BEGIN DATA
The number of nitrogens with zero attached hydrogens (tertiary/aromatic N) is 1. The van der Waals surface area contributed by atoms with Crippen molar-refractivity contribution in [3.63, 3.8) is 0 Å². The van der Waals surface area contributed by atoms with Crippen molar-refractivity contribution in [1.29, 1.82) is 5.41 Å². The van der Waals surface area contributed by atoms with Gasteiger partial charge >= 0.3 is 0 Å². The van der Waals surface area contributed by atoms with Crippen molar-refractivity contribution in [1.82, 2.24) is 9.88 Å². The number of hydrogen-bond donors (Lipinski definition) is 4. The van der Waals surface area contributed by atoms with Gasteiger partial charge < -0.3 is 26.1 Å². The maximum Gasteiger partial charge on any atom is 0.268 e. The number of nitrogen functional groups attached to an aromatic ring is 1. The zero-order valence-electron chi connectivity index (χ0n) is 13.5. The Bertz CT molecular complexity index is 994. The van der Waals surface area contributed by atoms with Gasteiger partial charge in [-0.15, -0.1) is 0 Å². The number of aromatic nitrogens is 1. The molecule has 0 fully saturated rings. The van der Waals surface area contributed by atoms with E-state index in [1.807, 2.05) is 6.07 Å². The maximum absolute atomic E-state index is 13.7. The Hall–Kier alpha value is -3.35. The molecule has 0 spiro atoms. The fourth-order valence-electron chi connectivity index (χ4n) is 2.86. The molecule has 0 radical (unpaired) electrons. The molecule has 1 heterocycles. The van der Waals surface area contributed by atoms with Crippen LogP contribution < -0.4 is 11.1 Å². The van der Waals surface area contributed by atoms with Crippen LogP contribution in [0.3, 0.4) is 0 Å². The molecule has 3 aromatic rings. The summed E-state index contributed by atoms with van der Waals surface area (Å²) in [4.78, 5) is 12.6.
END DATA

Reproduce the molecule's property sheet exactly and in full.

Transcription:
The number of nitrogens with zero attached hydrogens (tertiary/aromatic N) is 1. The van der Waals surface area contributed by atoms with Crippen molar-refractivity contribution in [3.63, 3.8) is 0 Å². The van der Waals surface area contributed by atoms with Crippen molar-refractivity contribution in [1.29, 1.82) is 5.41 Å². The van der Waals surface area contributed by atoms with Gasteiger partial charge >= 0.3 is 0 Å². The van der Waals surface area contributed by atoms with Crippen molar-refractivity contribution in [1.82, 2.24) is 9.88 Å². The number of hydrogen-bond donors (Lipinski definition) is 4. The van der Waals surface area contributed by atoms with Gasteiger partial charge < -0.3 is 26.1 Å². The maximum Gasteiger partial charge on any atom is 0.268 e. The number of nitrogen functional groups attached to an aromatic ring is 1. The zero-order valence-electron chi connectivity index (χ0n) is 13.5. The Bertz CT molecular complexity index is 994. The van der Waals surface area contributed by atoms with Gasteiger partial charge in [-0.15, -0.1) is 0 Å². The number of aromatic nitrogens is 1. The molecule has 0 fully saturated rings. The van der Waals surface area contributed by atoms with E-state index in [1.807, 2.05) is 6.07 Å². The maximum absolute atomic E-state index is 13.7. The Hall–Kier alpha value is -3.35. The molecule has 0 spiro atoms. The fourth-order valence-electron chi connectivity index (χ4n) is 2.86. The molecule has 0 radical (unpaired) electrons. The molecule has 1 heterocycles. The van der Waals surface area contributed by atoms with Crippen LogP contribution < -0.4 is 11.1 Å². The van der Waals surface area contributed by atoms with Crippen LogP contribution in [0.3, 0.4) is 0 Å². The molecule has 3 aromatic rings. The summed E-state index contributed by atoms with van der Waals surface area (Å²) in [4.78, 5) is 12.6.